When law firms carefully define compensation criteria and apply objective data to compensation decisions, they can reduce many of the personal and emotional aspects often tied to the compensation process.
See the following recap of results based on the previously identified work quality grades, client service metrics, and activity scores.
PUTTING IT ALL TOGETHER
Law firms can make informed attorney compensation decisions when they use a combination of the following: the success factors recap, market factors, strategic considerations, and the firm’s economic capabilities. To ensure that the firm’s highest-rated performers receive adequate consideration, we suggest working from top to bottom.
Too often, an inordinate amount of valuable time is spent discussing underperformers, which can result in overlooking the full value of high performers.
An effective salary administration process requires an efficient data collection system. This administrative system should reduce the burden on partners and also produce through objective data. While it is possible to create procedures to collect objective data in almost any important area, the following list indicates the most common factors :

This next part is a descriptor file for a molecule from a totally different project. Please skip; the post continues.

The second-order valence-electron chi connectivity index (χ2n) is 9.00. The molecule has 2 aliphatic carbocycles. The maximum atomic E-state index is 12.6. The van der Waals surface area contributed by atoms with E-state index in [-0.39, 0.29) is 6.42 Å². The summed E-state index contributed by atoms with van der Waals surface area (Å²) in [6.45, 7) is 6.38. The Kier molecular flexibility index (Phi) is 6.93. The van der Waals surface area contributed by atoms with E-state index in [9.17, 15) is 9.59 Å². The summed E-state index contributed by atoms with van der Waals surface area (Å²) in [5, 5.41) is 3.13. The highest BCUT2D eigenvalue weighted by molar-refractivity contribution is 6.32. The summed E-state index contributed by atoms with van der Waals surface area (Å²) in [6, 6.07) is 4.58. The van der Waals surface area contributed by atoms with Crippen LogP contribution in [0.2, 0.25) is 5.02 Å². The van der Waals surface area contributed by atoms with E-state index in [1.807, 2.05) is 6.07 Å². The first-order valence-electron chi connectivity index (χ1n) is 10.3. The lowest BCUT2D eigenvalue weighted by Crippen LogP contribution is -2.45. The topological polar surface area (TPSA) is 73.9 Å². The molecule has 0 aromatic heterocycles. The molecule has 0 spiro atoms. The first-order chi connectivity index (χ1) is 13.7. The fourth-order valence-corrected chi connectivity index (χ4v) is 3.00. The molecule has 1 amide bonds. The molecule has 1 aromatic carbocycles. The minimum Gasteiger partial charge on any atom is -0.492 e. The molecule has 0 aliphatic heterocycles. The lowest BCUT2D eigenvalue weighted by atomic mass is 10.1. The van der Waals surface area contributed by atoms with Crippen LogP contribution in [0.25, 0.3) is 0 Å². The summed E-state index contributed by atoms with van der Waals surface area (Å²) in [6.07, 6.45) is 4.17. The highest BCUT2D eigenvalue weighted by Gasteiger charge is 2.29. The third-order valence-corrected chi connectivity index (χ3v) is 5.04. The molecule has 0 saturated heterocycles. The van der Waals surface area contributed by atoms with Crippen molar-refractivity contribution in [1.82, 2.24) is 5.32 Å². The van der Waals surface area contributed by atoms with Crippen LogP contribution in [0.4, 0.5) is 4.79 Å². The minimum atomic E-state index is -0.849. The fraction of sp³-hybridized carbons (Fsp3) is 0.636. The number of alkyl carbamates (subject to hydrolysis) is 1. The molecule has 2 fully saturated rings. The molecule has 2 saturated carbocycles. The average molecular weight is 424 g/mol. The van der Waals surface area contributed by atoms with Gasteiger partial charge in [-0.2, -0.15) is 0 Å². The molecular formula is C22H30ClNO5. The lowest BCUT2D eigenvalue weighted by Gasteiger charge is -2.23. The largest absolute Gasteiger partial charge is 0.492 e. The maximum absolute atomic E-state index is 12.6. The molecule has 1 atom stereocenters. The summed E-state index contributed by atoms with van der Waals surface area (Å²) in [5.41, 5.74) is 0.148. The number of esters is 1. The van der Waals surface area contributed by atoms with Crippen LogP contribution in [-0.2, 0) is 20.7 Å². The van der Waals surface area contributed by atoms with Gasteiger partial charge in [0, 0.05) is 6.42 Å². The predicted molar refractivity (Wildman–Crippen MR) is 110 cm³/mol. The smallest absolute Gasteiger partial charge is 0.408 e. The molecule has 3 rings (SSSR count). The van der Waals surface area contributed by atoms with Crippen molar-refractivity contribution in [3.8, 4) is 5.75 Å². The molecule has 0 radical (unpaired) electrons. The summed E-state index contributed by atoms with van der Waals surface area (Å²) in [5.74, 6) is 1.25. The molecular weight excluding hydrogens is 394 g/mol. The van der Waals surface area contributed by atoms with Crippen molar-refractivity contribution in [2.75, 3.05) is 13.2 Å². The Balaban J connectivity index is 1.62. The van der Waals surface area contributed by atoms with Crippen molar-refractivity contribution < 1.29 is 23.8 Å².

- Work Quality
- Financial Contributions (all areas)
- Bar, Professional and Civic Contributions
- Work quality (assignment tracking)
- Content creation, publishing, and speaking
- Business development competence
- Recruiting contributions
- Client relations and service
- Pro Bono
Smaller firms can abbreviate this process but still must pay attention to all of the important success factors, market forces, strategic factors, and economic capability.
Since it usually takes time for young lawyers to generate enough collectible billings to meet the firm’s profit expectations, law firms should apply profitability methods to set compensation for senior lawyers (8 + years), or once lawyers have reached a state of constancy in their career. Targeted profitability models can also work well in lateral situations.
Consider the following example:
Assumptions (for this lawyer or per lawyer):
In this simple example that assumes profit expectations don’t scale, compensation can range from approximately 30% to 40% of gross revenue. Firms paying guaranteed base salaries take the risk of performance in any given year, and many firms prefer a conservative base salary approach coupled with a better bonus opportunity. Replacing guaranteed base salaries is also a common practice in targeted profitability models.